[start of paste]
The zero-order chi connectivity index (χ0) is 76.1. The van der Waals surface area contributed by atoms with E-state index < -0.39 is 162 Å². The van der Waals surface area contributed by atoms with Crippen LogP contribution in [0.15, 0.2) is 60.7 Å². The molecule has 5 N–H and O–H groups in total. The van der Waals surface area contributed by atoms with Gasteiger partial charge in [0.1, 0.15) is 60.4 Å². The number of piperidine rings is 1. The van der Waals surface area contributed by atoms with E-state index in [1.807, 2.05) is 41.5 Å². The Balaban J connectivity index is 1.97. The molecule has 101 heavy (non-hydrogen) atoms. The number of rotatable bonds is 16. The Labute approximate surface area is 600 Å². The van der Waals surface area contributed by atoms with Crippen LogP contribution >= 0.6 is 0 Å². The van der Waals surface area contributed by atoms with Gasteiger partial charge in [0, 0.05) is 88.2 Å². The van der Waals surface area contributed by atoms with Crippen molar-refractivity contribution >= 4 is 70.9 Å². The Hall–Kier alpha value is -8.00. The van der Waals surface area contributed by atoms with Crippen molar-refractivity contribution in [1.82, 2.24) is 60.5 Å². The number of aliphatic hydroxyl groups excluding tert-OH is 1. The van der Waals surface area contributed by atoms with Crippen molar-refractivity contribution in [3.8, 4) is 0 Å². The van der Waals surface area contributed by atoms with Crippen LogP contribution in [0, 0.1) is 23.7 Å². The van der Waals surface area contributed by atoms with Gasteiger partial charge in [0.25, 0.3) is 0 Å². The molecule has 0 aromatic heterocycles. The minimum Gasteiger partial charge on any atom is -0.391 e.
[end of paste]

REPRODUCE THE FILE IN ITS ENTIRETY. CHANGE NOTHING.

The zero-order chi connectivity index (χ0) is 76.1. The van der Waals surface area contributed by atoms with E-state index < -0.39 is 162 Å². The van der Waals surface area contributed by atoms with Crippen LogP contribution in [0.15, 0.2) is 60.7 Å². The molecule has 5 N–H and O–H groups in total. The van der Waals surface area contributed by atoms with Gasteiger partial charge in [0.1, 0.15) is 60.4 Å². The number of piperidine rings is 1. The van der Waals surface area contributed by atoms with E-state index in [1.807, 2.05) is 41.5 Å². The Balaban J connectivity index is 1.97. The molecule has 101 heavy (non-hydrogen) atoms. The number of rotatable bonds is 16. The Labute approximate surface area is 600 Å². The van der Waals surface area contributed by atoms with Crippen LogP contribution >= 0.6 is 0 Å². The van der Waals surface area contributed by atoms with Gasteiger partial charge in [0, 0.05) is 88.2 Å². The van der Waals surface area contributed by atoms with Crippen molar-refractivity contribution >= 4 is 70.9 Å². The Hall–Kier alpha value is -8.00. The van der Waals surface area contributed by atoms with Crippen molar-refractivity contribution in [1.82, 2.24) is 60.5 Å². The number of aliphatic hydroxyl groups excluding tert-OH is 1. The van der Waals surface area contributed by atoms with Crippen molar-refractivity contribution in [3.8, 4) is 0 Å². The van der Waals surface area contributed by atoms with Crippen LogP contribution in [0, 0.1) is 23.7 Å². The van der Waals surface area contributed by atoms with Gasteiger partial charge in [0.25, 0.3) is 0 Å². The molecule has 0 aromatic heterocycles. The minimum Gasteiger partial charge on any atom is -0.391 e.